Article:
Notes from the planning meeting for The Scholar and the Feminist conference, June 3rd, 1992, page 2

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          3. Discussion of Topic, and "Audience"

Leslie suggested for discussion "The Women's Movement and its
Relation to the State." Judith Russell said that the focus on government is a
good idea, for it looks to the future rather than the past, but it may be better to
look at things in a broader perspective. It may be more important to address
the public's attitudes regarding "women's issues." Judith expressed some
concern over the fact that the definition of today's movement is unclear. In
order to talk about the way anything is related to the Women's Movement, we
must first define it. Rachel Rosenbloom emphasized the point that we should be
talking about many different "women's movements," and not one "Movement"
to address the needs and concerns of many women.

Lynn Chancer suggested that a focus on "women and the state", would
keep add theoretical interest.

Terry Rogers and Chris Grillo both felt that the question of the state's
importance in the lives of American women should be discussed, and asked if
the conference should have a national or a comparative focus. Chris Grillo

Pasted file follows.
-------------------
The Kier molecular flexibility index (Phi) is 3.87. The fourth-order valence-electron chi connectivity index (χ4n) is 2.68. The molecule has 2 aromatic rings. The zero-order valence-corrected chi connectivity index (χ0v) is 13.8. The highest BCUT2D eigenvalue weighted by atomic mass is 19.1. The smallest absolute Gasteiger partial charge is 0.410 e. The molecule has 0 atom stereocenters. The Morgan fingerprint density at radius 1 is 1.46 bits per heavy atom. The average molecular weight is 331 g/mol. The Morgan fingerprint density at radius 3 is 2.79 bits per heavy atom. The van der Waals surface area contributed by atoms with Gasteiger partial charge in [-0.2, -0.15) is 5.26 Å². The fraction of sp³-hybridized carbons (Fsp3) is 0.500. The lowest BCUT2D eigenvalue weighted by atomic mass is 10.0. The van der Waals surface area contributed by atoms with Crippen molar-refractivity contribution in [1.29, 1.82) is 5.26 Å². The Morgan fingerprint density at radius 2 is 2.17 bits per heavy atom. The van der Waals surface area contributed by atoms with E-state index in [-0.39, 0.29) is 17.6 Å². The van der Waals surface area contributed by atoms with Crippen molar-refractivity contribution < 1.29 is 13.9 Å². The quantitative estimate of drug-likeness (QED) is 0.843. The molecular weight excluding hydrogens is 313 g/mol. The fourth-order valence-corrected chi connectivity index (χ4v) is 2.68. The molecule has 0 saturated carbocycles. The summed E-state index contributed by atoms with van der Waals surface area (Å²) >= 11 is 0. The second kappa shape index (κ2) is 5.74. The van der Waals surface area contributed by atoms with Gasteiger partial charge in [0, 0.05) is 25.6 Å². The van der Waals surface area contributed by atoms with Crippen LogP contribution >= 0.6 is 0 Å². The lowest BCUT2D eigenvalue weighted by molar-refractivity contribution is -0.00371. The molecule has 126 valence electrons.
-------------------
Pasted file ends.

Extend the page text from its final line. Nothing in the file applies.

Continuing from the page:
suggested workshops on what women want in America, and elsewhere. Terry
Rogers noted that the Roper Organization's On-Line Data base contains a lot of
information. Bob Shapiro has access to this data base.

Rosalind Rosenberg said one question to discuss at the conference would
be: Do women politicians really make a difference, or are they like all of the
others? Leslie noted the Center for American Women in Politics has done
studies that indicate that women who are conservative Republicans are more
liberal on social issues than men who are conservative Republicans, and so on
across all ideological fronts. We could draw on the Center for the American
Woman in Politics for speakers.

Liz Schneider asked who the audience for the conference usually was,
and whether, given the decline in attendance, we should reach for a broader
audience. The conference, she said, has seemed to be academically aimed. is
there a desire to do something different? To find a link between theory and
practice? is choosing a theoretical topic (such as women and the state) such a
goodidea?  

Leslie said that her own preference was for a conference with more of a
"how to" component: how do women get power, and how should they use it?

Lynn Chancer agreed that this was important, but didn't think theoretical
questions were contrary to pursuing such questions: they're not dichotomous.

Valerie Green cautioned that we should not think in terms of only two
sets of participants- academics and politicians- but also of activists. This would
allow a younger generation of women to participate, and also be more
attractive to students. Rachel Rosenbloom emphasized the importance of
diversity in the planning process, Leslie agreed and asked that committee
members invite other people to participate.

Vivian Taylor prefers the idea of "Women and State" rather than Women
and Politics, as it is more inclusive of different groups of people. Perhaps we
can address activism with an academic perspective, for the activists are the